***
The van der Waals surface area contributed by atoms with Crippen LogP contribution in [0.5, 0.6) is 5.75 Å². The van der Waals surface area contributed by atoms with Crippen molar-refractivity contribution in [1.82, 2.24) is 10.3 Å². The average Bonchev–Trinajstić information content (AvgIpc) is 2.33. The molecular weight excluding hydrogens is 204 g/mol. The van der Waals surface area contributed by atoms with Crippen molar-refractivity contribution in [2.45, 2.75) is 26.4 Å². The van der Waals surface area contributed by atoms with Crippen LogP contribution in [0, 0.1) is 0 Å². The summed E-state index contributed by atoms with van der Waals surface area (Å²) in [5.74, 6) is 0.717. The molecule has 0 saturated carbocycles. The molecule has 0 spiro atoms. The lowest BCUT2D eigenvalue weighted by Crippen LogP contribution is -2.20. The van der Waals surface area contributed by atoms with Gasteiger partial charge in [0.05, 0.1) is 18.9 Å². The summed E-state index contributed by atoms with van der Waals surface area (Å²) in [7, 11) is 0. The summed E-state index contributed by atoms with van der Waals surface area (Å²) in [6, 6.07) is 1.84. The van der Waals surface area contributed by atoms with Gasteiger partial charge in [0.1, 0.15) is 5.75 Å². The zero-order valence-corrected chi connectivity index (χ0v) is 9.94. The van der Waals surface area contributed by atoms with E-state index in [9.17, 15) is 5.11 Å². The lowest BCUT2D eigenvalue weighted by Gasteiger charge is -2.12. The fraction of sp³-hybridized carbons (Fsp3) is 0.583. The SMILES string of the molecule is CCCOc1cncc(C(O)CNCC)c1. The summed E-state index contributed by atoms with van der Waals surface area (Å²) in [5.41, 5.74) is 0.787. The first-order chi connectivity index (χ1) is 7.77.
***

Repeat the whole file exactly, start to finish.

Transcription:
The van der Waals surface area contributed by atoms with Crippen LogP contribution in [0.5, 0.6) is 5.75 Å². The van der Waals surface area contributed by atoms with Crippen molar-refractivity contribution in [1.82, 2.24) is 10.3 Å². The average Bonchev–Trinajstić information content (AvgIpc) is 2.33. The molecular weight excluding hydrogens is 204 g/mol. The van der Waals surface area contributed by atoms with Crippen molar-refractivity contribution in [2.45, 2.75) is 26.4 Å². The van der Waals surface area contributed by atoms with Crippen LogP contribution in [0, 0.1) is 0 Å². The summed E-state index contributed by atoms with van der Waals surface area (Å²) in [5.74, 6) is 0.717. The molecule has 0 saturated carbocycles. The molecule has 0 spiro atoms. The lowest BCUT2D eigenvalue weighted by Crippen LogP contribution is -2.20. The van der Waals surface area contributed by atoms with Gasteiger partial charge in [0.05, 0.1) is 18.9 Å². The summed E-state index contributed by atoms with van der Waals surface area (Å²) in [7, 11) is 0. The summed E-state index contributed by atoms with van der Waals surface area (Å²) in [6, 6.07) is 1.84. The van der Waals surface area contributed by atoms with Gasteiger partial charge in [0.1, 0.15) is 5.75 Å². The zero-order valence-corrected chi connectivity index (χ0v) is 9.94. The van der Waals surface area contributed by atoms with E-state index in [9.17, 15) is 5.11 Å². The lowest BCUT2D eigenvalue weighted by Gasteiger charge is -2.12. The fraction of sp³-hybridized carbons (Fsp3) is 0.583. The SMILES string of the molecule is CCCOc1cncc(C(O)CNCC)c1. The summed E-state index contributed by atoms with van der Waals surface area (Å²) in [5.41, 5.74) is 0.787. The first-order chi connectivity index (χ1) is 7.77.